Potosí was the greatest source of imperial Spain’s wealth. People like to say that you could build a bridge from here to Spain from the silver that came out of Cerro Rico, the mountain that dwarfs the city. Or two bridges from the bones of the African and native slaves who died mining and minting it, as one of my guidebooks remarks.
The city has a beautiful colonial center, testament to its rich past. To the south the Cerro looms, a broad, rust-colored mountain where silver yields started declining 200 years ago, shifting attention to tin.
After tin prices collapsed in the 1980s, the Bolivian government pulled its mining operations from Potosí. But many of the miners formed cooperatives, got government concessions, and continued working. Today they work without much oversight—or safety equipment—moving like ants in and out of the mountain, day and night.
On the skirts of Cerro Rico is the Calvario Miners’ Encampment,where a woman I'll call Patricia lives. Like over 60 percent of Bolivia’s population, she identifies as indigenous. She is a Quechua Indian wearing a knee-length velvet skirt, flat sandals, a cardigan, and long braids hanging down her back. The encampment houses were originally built by the state for miners, but today form a slum where cooperative miners’ families rent one- and two-room homes. Patricia’s family of seven squats in a one-room cement house with a tin roof, a rough concrete floor, two twin beds, and some old dressers stuffed with clothes and blankets. The kids’ clothes are dirty. There are a few dried pieces of meat stored in the rafters for meals.
Standing in front of the house all you can see is the mountain. It dominates everything. Patricia’s husband is a miner, and like many miners he drinks too much of the clear alcohol sold for a dollar a liter in Calvario’s shops. Drunk, he left the family two weeks before I met them. Patricia is sure he’ll be back, but while he’s gone she spins llama wool, sews, and washes clothes to get by. But that brings in much less than the $150 a month her husband can make from the mine.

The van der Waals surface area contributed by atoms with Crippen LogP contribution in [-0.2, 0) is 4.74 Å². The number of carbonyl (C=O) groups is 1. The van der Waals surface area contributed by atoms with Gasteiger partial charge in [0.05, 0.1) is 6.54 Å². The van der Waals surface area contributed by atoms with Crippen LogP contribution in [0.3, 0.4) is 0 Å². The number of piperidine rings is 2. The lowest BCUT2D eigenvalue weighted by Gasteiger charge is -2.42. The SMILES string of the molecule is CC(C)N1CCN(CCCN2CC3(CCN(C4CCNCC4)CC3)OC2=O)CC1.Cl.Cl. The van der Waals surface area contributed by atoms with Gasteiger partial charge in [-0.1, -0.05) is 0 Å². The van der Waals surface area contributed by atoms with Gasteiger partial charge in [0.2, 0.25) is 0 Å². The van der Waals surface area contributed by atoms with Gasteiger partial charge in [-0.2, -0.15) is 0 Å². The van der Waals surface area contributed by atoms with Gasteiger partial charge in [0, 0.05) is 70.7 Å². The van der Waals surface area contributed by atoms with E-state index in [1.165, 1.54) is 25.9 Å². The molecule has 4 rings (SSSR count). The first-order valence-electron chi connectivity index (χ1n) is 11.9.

I’ve been in houses like this before, in other parts of the world, but this one felt different. Patricia is 28 and can scarcely read. Her husband is an alcoholic who has worked the mines for years, which means sooner or later he’ll die of lung disease. Maybe it was the cold, maybe it was the shadow of the mountain over everything, but this house felt worse than all the others. It felt like a hole they’d never get out of.
To really write about the mines, I knew I had to go more than a few hundred meters into them. Enter Reynaldo Ramírez, a miner who learned English by talking with the steadily increasing flow of visitors to Potosí’s mines. The 29-year-old now works as a tour guide. His agency guides up to 50 tourists a day through the Candelaria mine.